We are proposing to update the Management Evaluation (ME) regulations to allow FNS greater flexibility to target its monitoring resources to those States/situations that constitute the greatest risk. In addition we propose to update the States ME requirements to allow States more time to conduct more effective reviews. With limited resources the proposed changes will allow FNS and States to streamline operations while maintaining the integrity of the Program.

What acronyms or abbreviations are used in this supplementary discussion of the proposed provisions?

In the discussion of the proposed provisions in this rule, we use the following acronyms or other abbreviations to stand in for certain words or phrases:

PhraseAcronym, abbreviation, or symbol
Code of Federal RegulationsCFR.
Federal RegisterFR.
Federal Fiscal YearFY.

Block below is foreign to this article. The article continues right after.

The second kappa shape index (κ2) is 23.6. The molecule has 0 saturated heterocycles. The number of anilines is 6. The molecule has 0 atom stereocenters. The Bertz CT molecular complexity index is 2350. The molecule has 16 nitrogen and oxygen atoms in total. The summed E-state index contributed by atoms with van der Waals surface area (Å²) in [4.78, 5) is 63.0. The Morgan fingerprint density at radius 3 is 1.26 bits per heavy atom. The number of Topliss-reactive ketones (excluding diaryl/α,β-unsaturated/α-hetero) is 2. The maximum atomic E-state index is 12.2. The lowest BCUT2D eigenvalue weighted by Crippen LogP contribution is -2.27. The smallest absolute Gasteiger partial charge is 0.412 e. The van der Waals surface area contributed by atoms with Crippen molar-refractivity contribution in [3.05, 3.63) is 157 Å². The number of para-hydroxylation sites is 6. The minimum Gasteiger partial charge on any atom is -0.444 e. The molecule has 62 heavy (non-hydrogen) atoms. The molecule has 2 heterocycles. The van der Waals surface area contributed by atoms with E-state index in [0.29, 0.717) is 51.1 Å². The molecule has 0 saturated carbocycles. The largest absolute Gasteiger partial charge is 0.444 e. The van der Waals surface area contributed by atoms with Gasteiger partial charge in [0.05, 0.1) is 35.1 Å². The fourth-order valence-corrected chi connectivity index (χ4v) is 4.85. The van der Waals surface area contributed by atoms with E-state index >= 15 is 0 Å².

Food and Nutrition Act of 2008Act.
Food and Nutrition ServiceFNS.
Food, Conservation, and Energy Act of 2008Farm Bill.
Supplemental Nutrition Assistance ProgramSNAP.
U.S. Department of Agriculturethe Department.

What is a major change in the operation of SNAP?

The Farm Bill requires the Secretary to develop standards for identifying Start Printed Page 24825major changes in the operation of a State agency's SNAP and provides general guidance on what changes are to be included in those standards. The four major changes that were identified by legislation are:

  • Large or substantially-increased numbers of low-income households that do not live in reasonable proximity to an office performing the major functions described in Section 11(e) of the Act (Section 11(e) enumerates the procedural requirements States must adhere to in the certification of households and operation of the Program);